Draper then dreams of another audition as Pete opens the door for...Rachel Menken. Is this the woman Don thought the waitress was? Ted, matching Roger’s moustache, excuses himself from the conversation with Don. She wears a fur coat and dazzles Don with a simple message, “I’m supposed to tell you you missed your flight.” A star-struck Don calls out to her as she leaves the room and his dream, “You’re not just smooth. You’re Wilkinson smooth.” He wakes up and startles Trisha, who sleeps next to him. After this, we peek back in with the Cosgroves. Mrs. Cosgrove suggests Ken quit the ad firm and they stop “pretending” that she isn’t from a family with obscene wealth. She puts it to him that he’s already given them his eye for the company and that his life will be next. Ken takes offense, wanting just to see if he gets a promotion that he expects to have offered to him. The next day at the office, Don asks his secretary to call Rachel to form an alliance with Topaz.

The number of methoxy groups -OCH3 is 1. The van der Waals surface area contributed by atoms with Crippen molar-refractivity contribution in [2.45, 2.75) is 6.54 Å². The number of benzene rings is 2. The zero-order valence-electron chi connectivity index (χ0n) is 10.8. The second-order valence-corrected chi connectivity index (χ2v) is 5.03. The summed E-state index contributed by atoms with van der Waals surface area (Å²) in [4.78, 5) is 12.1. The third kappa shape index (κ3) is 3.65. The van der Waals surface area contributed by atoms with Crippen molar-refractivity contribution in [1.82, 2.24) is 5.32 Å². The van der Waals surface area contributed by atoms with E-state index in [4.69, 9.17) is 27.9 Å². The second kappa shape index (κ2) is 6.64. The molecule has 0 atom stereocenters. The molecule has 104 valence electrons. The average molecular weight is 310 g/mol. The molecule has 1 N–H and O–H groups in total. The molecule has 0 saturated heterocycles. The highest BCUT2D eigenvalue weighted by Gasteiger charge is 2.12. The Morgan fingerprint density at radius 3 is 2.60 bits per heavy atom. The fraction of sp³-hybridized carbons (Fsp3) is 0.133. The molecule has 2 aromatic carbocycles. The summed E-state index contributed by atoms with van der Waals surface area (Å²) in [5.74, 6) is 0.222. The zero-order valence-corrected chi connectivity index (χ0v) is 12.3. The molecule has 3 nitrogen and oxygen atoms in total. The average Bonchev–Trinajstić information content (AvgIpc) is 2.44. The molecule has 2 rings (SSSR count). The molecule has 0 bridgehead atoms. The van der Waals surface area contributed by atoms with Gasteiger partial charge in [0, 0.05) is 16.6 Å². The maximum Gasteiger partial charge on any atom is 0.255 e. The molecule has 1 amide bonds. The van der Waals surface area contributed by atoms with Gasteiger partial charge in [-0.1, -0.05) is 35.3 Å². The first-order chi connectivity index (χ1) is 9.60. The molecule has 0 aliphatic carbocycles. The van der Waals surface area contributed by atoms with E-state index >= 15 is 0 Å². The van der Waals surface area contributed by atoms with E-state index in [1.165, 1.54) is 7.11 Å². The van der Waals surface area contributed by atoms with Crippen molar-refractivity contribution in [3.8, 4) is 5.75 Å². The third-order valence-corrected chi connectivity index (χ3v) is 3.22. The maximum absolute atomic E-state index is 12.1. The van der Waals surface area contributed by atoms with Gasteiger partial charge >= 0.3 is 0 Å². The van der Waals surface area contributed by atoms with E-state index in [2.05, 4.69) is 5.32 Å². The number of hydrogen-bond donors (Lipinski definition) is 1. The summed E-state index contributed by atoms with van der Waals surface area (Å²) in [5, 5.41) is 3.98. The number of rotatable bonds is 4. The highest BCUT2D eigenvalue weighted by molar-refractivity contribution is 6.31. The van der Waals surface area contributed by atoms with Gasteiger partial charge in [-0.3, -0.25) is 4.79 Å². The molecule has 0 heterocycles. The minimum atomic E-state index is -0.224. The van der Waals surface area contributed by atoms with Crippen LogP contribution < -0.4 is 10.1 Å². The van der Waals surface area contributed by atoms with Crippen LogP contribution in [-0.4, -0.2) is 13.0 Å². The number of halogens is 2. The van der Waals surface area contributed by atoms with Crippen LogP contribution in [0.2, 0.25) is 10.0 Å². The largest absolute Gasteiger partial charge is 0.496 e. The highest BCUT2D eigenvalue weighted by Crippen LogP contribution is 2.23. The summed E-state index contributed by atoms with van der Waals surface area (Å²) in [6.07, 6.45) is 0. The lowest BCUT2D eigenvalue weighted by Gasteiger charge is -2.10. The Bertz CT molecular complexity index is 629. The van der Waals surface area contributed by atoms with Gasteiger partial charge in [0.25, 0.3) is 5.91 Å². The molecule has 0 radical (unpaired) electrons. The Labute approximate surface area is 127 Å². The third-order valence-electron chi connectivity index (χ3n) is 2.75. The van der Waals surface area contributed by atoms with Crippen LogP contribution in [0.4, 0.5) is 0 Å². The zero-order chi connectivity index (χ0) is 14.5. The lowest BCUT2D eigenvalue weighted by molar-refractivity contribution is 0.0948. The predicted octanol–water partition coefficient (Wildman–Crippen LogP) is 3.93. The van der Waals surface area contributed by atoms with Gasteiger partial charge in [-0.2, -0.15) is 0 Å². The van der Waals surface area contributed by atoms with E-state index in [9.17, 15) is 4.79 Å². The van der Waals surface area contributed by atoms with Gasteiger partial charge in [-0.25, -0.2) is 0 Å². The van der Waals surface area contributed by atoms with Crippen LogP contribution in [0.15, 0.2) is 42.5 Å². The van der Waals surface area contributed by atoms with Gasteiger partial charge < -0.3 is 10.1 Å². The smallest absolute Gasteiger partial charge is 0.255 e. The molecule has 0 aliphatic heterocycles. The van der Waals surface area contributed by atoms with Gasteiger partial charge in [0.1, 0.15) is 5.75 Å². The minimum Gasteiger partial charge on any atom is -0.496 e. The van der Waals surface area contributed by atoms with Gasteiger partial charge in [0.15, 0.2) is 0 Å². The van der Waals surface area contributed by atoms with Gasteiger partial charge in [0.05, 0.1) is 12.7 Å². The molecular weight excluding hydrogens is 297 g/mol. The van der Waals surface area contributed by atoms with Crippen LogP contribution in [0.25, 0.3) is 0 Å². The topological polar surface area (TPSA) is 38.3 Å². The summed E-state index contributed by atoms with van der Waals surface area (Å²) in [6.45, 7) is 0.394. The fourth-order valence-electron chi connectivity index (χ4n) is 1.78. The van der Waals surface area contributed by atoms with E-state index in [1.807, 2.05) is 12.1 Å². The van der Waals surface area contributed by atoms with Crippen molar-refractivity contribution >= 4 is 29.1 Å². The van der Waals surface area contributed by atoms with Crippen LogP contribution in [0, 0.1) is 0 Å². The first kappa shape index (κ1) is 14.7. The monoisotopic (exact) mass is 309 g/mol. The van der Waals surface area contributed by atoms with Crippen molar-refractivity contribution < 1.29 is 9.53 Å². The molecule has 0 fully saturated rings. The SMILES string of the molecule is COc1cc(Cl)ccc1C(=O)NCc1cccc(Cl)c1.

We then jump back to the dynamic duo of Joan and Peggy with McCann chauvinists who don’t take the presentation seriously and instead insist on making disgusting, misogynist “jokes” (particularly directed at Joan) throughout the meeting. The two ladies keep the focus on Topaz partnering with a department store, but nothing businesswise gets accomplished. The camera jumps to Ken and his receptionist, Shirley. His assistant scolds his lateness (he walked to work that morning) as Roger Sterling and Ferg Donnelly from McCann wait in his office. The men inform him that Pete’s taking over Dow and that he’s out of the company for good now that his father-in-law isn’t a factor as a client. This serves a complete reversal in the Pete/ Ken rivalry that began in the first season. Pete has complained about Ken throughout the years but now that Ken’s Ace-in-the-Hole has retired, the tables turn. Ken turns to Roger, “Thanks for the loyalty.” The characters on “Mad Men” have committed awful acts and hardly a one of them can be attributed to Ken Cosgrove. Here is the surface severance in “Severance.”